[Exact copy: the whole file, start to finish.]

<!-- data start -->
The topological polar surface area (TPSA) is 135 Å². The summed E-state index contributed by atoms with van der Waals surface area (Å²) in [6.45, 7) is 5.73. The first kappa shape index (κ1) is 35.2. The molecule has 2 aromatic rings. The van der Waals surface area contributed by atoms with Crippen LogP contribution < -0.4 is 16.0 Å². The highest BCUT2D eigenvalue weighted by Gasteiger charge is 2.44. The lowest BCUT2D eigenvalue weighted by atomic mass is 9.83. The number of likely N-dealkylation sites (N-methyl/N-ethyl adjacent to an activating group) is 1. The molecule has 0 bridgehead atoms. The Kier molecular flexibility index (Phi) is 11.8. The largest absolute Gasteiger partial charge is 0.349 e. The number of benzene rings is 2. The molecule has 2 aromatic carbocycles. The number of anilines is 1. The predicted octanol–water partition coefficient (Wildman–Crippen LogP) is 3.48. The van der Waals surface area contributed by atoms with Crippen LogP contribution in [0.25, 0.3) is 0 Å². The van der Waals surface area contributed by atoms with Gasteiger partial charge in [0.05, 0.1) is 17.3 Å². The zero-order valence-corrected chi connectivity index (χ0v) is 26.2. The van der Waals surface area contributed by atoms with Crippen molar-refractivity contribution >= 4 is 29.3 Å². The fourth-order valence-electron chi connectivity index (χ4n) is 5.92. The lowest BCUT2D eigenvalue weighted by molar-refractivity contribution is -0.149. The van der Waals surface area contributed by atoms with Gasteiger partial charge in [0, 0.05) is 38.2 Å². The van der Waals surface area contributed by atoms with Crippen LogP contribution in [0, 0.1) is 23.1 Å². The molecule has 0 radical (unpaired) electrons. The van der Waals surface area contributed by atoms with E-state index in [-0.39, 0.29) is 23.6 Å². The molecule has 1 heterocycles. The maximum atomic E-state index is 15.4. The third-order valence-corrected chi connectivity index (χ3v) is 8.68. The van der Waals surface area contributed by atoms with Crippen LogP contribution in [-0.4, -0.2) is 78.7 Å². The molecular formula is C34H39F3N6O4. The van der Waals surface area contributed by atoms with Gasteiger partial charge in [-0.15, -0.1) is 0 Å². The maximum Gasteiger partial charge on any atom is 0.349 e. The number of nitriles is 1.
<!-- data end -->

The topological polar surface area (TPSA) is 135 Å². The summed E-state index contributed by atoms with van der Waals surface area (Å²) in [6.45, 7) is 5.73. The first kappa shape index (κ1) is 35.2. The molecule has 2 aromatic rings. The van der Waals surface area contributed by atoms with Crippen LogP contribution < -0.4 is 16.0 Å². The highest BCUT2D eigenvalue weighted by Gasteiger charge is 2.44. The lowest BCUT2D eigenvalue weighted by atomic mass is 9.83. The number of likely N-dealkylation sites (N-methyl/N-ethyl adjacent to an activating group) is 1. The molecule has 0 bridgehead atoms. The Kier molecular flexibility index (Phi) is 11.8. The largest absolute Gasteiger partial charge is 0.349 e. The number of benzene rings is 2. The molecule has 2 aromatic carbocycles. The number of anilines is 1. The predicted octanol–water partition coefficient (Wildman–Crippen LogP) is 3.48. The van der Waals surface area contributed by atoms with Crippen LogP contribution in [0.25, 0.3) is 0 Å². The van der Waals surface area contributed by atoms with Gasteiger partial charge in [0.05, 0.1) is 17.3 Å². The zero-order valence-corrected chi connectivity index (χ0v) is 26.2. The van der Waals surface area contributed by atoms with Crippen molar-refractivity contribution >= 4 is 29.3 Å². The fourth-order valence-electron chi connectivity index (χ4n) is 5.92. The lowest BCUT2D eigenvalue weighted by molar-refractivity contribution is -0.149. The van der Waals surface area contributed by atoms with Gasteiger partial charge in [0, 0.05) is 38.2 Å². The van der Waals surface area contributed by atoms with Crippen LogP contribution in [0, 0.1) is 23.1 Å². The molecule has 0 radical (unpaired) electrons. The van der Waals surface area contributed by atoms with E-state index in [-0.39, 0.29) is 23.6 Å². The molecule has 1 heterocycles. The maximum atomic E-state index is 15.4. The third-order valence-corrected chi connectivity index (χ3v) is 8.68. The van der Waals surface area contributed by atoms with Crippen LogP contribution in [-0.4, -0.2) is 78.7 Å². The molecular formula is C34H39F3N6O4. The van der Waals surface area contributed by atoms with Gasteiger partial charge in [-0.15, -0.1) is 0 Å². The maximum Gasteiger partial charge on any atom is 0.349 e. The number of nitriles is 1.